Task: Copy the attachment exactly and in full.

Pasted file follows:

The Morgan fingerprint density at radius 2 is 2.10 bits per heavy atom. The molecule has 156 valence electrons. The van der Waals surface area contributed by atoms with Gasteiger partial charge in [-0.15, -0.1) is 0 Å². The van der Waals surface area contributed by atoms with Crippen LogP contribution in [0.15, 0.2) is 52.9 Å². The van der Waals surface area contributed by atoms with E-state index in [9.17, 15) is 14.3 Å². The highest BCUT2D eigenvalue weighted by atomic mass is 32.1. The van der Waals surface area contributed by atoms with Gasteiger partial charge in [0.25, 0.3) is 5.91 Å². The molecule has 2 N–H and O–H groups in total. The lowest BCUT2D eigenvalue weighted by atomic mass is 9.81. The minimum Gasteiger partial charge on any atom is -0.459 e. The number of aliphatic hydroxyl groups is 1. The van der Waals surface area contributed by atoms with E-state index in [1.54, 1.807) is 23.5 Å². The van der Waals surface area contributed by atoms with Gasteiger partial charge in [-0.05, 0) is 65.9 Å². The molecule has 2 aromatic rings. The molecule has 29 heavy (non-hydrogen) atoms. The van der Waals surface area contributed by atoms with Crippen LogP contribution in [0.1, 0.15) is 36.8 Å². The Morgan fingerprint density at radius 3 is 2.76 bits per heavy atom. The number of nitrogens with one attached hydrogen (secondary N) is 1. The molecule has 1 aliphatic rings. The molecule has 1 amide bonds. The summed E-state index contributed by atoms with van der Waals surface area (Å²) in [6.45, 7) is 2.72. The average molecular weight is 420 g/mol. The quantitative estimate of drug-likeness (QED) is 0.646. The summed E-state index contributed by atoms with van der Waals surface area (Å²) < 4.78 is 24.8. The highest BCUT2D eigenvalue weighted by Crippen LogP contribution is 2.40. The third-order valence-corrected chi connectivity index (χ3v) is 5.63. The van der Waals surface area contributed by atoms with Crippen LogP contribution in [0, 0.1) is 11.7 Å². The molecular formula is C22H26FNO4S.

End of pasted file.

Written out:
The Morgan fingerprint density at radius 2 is 2.10 bits per heavy atom. The molecule has 156 valence electrons. The van der Waals surface area contributed by atoms with Gasteiger partial charge in [-0.15, -0.1) is 0 Å². The van der Waals surface area contributed by atoms with Crippen LogP contribution in [0.15, 0.2) is 52.9 Å². The van der Waals surface area contributed by atoms with E-state index in [9.17, 15) is 14.3 Å². The highest BCUT2D eigenvalue weighted by atomic mass is 32.1. The van der Waals surface area contributed by atoms with Gasteiger partial charge in [0.25, 0.3) is 5.91 Å². The molecule has 2 N–H and O–H groups in total. The lowest BCUT2D eigenvalue weighted by atomic mass is 9.81. The minimum Gasteiger partial charge on any atom is -0.459 e. The number of aliphatic hydroxyl groups is 1. The van der Waals surface area contributed by atoms with E-state index in [1.54, 1.807) is 23.5 Å². The van der Waals surface area contributed by atoms with Gasteiger partial charge in [-0.05, 0) is 65.9 Å². The molecule has 2 aromatic rings. The molecule has 29 heavy (non-hydrogen) atoms. The van der Waals surface area contributed by atoms with Crippen LogP contribution in [0.1, 0.15) is 36.8 Å². The Morgan fingerprint density at radius 3 is 2.76 bits per heavy atom. The number of nitrogens with one attached hydrogen (secondary N) is 1. The molecule has 1 aliphatic rings. The molecule has 1 amide bonds. The summed E-state index contributed by atoms with van der Waals surface area (Å²) in [6.45, 7) is 2.72. The average molecular weight is 420 g/mol. The quantitative estimate of drug-likeness (QED) is 0.646. The summed E-state index contributed by atoms with van der Waals surface area (Å²) < 4.78 is 24.8. The highest BCUT2D eigenvalue weighted by Crippen LogP contribution is 2.40. The third-order valence-corrected chi connectivity index (χ3v) is 5.63. The van der Waals surface area contributed by atoms with Crippen LogP contribution in [0, 0.1) is 11.7 Å². The molecular formula is C22H26FNO4S.